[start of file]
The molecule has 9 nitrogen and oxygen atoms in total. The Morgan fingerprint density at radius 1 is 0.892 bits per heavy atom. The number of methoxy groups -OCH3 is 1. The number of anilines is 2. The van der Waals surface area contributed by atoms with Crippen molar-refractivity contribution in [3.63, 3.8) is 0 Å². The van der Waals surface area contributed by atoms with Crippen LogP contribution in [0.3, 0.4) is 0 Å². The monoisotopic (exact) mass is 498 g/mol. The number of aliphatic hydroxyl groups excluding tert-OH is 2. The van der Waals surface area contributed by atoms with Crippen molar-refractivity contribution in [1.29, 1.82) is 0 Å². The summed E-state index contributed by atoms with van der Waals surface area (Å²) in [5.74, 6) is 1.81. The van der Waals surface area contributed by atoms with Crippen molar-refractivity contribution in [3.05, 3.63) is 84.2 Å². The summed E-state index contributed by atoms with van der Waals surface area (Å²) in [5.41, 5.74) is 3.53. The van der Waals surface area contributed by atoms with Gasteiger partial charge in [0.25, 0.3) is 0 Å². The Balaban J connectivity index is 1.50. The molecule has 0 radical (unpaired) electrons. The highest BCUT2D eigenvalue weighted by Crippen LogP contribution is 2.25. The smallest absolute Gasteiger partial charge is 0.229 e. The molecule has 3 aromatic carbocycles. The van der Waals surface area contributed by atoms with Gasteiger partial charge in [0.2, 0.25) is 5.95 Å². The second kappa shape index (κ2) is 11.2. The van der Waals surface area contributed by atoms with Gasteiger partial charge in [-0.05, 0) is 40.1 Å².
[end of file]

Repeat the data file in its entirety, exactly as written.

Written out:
The molecule has 9 nitrogen and oxygen atoms in total. The Morgan fingerprint density at radius 1 is 0.892 bits per heavy atom. The number of methoxy groups -OCH3 is 1. The number of anilines is 2. The van der Waals surface area contributed by atoms with Crippen molar-refractivity contribution in [3.63, 3.8) is 0 Å². The van der Waals surface area contributed by atoms with Crippen LogP contribution in [0.3, 0.4) is 0 Å². The monoisotopic (exact) mass is 498 g/mol. The number of aliphatic hydroxyl groups excluding tert-OH is 2. The van der Waals surface area contributed by atoms with Crippen molar-refractivity contribution in [1.29, 1.82) is 0 Å². The summed E-state index contributed by atoms with van der Waals surface area (Å²) in [5.74, 6) is 1.81. The van der Waals surface area contributed by atoms with Crippen molar-refractivity contribution in [3.05, 3.63) is 84.2 Å². The summed E-state index contributed by atoms with van der Waals surface area (Å²) in [5.41, 5.74) is 3.53. The van der Waals surface area contributed by atoms with Gasteiger partial charge in [0.25, 0.3) is 0 Å². The Balaban J connectivity index is 1.50. The molecule has 0 radical (unpaired) electrons. The highest BCUT2D eigenvalue weighted by Crippen LogP contribution is 2.25. The smallest absolute Gasteiger partial charge is 0.229 e. The molecule has 3 aromatic carbocycles. The van der Waals surface area contributed by atoms with Gasteiger partial charge in [0.2, 0.25) is 5.95 Å². The second kappa shape index (κ2) is 11.2. The van der Waals surface area contributed by atoms with Gasteiger partial charge in [-0.05, 0) is 40.1 Å².